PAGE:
Tag Archives: Drugs

Inside Mark Cuban’s Plan to “F— Up the Drug Industry”

“I could make a fortune from this,” Cuban said. “But I won’t. I’ve got enough money. I’d rather f— up the drug industry in every way possible.”

Mark Cuban, Texas Monthly

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When you deliver something people need for less money than if they schlepped to the store, you win. See: Amazon.

That’s what Mark Cuban of Shark Tank fame is doing with his new startup. Cost Plus Drugs, which just launched two weeks ago, sells a wide variety of generic medications for less than anyone else.

Let’s see how much cheaper Cost Plus Drugs is for some common meds:

Albuterol (Proair) inhaler for asthma: $30 on Cost Plus vs. $86 on GoodRx (for pharmacies near me)

Prednisone (Deltasone) for asthma: about the same on Cost Plus vs. GoodRx

Norgestimate / Ethinyl Estradiol (Ortho Tri-Cyclen (28)) for birth control: $7 on Cost Plus vs. $13 on GoodRx

Atorvastatin (Lipitor) for high cholesterol: $4 on Cost Plus vs. $8 on GoodRx

Imatinib (Gleevec) for leukemia: $17 on Cost Plus vs $120 on GoodRx. Wow.

You don’t need me to tell you that medical care in the United States is ridiculous. Massive bills and no transparency make even me, an unusually fortunate person, hesitant to go to the doctor.

Cost Plus Drugs changes that. You know exactly what you’re paying, every time.

Even better, you know where that money is going. The website clearly breaks down the costs for manufacturing, shipping and labor.

Cost Plus also builds in a 15% profit margin. This may seem greedy, but it’s a lot less than competitors, and they have to make some margin to stay in business and expand.

You can’t disrupt the medical system if you go bankrupt!

Cost Plus has another big advantage: strong word of mouth. From Mark Cuban:

“When people save a lot of money on their medications, they often will tell others they know that have the same challenges. That word of mouth impacts our growth the most.”

This is critical for a consumer company. Consumer companies have to acquire tons of customers that may not spend very much each.

So, the cost of customer acquisition can make or break a company. Cost Plus has a great strategy here to grow organically at zero cost.

Cost Plus plans to begin manufacturing its own drugs and building distribution centers across the country. They’re going to control the whole stack, which is the best way to control prices.

As a startup investor, I’m itching to get in. A huge problem, a brilliant entrepeneur, an innovative solution….what’s not to like?

And as a consumer, you can bet I’ll be getting any meds I need from Cost Plus from now on!

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More on tech:

3D Printing a Human Ear

Why I Just Invested in Deft, the Best Way to Shop Online

Male Contraception With an Ultrasound Device?

Photo: “Mark Cuban” by Gage Skidmore is licensed under CC BY-SA 2.0

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10 Years of Legal Weed: Fewer Opioid Deaths, More Jobs and Tax Revenue

I got an interesting message in my e-mail this morning. The NPR Planet Money newsletter reviewed the prior nearly ten years in legal marijuana in some states, and came to some interesting conclusions:

What’s changed:

  • More marijuana use
  • Way more jobs
  • Way more tax revenue. California makes over $600 million a month.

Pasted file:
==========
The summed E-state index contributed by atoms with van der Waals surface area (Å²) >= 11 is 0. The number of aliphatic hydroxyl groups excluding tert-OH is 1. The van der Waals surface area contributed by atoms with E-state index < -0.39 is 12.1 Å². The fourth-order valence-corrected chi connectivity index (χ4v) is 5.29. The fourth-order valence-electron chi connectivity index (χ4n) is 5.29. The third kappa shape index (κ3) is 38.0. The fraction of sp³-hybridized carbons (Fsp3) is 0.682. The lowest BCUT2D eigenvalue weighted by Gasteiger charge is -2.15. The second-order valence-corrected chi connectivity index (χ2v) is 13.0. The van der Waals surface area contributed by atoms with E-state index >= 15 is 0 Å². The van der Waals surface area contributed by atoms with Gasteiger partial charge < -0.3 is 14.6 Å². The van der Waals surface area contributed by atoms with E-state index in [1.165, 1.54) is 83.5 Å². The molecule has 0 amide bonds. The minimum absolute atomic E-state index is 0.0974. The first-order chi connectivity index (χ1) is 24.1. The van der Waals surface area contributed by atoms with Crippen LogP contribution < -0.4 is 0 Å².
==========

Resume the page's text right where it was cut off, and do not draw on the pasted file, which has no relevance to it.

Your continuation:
What hasn’t:

  • No effect on crime or traffic accidents
  • No change in price of marijuana. Evidently the product and service at the legal stores is so good people prefer it to anything else.

What might have:

Use of opioids. In the working paper linked from the newsletter, I found this incredible stat:

…Chan, Burkhardt, and Flyr (2020) show that RMLs [recreational marijuana laws] reduce opioid mortality by 20% to 35%, implying that both opioid use and misuse decline as legal marijuana access expands.

Given the mass death caused by opioids, this alone seems like reason enough to legalize marijuana in my book.

I read this newsletter with particular interest since I live in New Jersey, which recently legalized marijuana but doesn’t yet have weed stores the way California, Colorado and other states do. It looks like we mostly have positive changes to look forward to.

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Photo: “Vancouver Global Marijuana March 2015 – by Danny Kresnyak” by Cannabis Culture is licensed under CC BY 2.0

Has Merck Found the Cure for COVID?

Merck has come out with great results from a new drug for COVID:

Over the weekend, the Big Pharma and its biotech partner Ridgeback announced their drug, molnupiravir, hit one of its secondary objectives from a new trial, namely to reduce time to negativity of infectious SARS-CoV-2 virus isolation from swabs in patients with symptomatic COVID-19.

The data show that, at Day 5, there was a reduction in positive viral culture in subjects who received molnupiravir (all doses) compared to placebo: 0% (0/47) for molnupiravir and 24% (6/25) for placebo.

These findings are preliminary, and more data will come out soon:

This is just a peek, with primary endpoints and more secondaries “to be presented at an upcoming medical meeting,” which will show a much clearer picture of how well this drug may be working.

We should know a lot more within the next few weeks:

Data from the phase 2/3 pivotal studies of the med are expected this quarter.

This drug could be great for people who are hesitant to get a vaccine, who haven’t been able to get one yet, or for whom the vaccine did not prevent infection (rare but possible). Good news!

For more on COVID drugs and vaccines, check out these posts:

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Photo: Merck CEO Kenneth Frazier, “File:Kenneth C. Frazier.jpg” by Merck (www. Merck.com) is licensed under CC BY-SA 3.0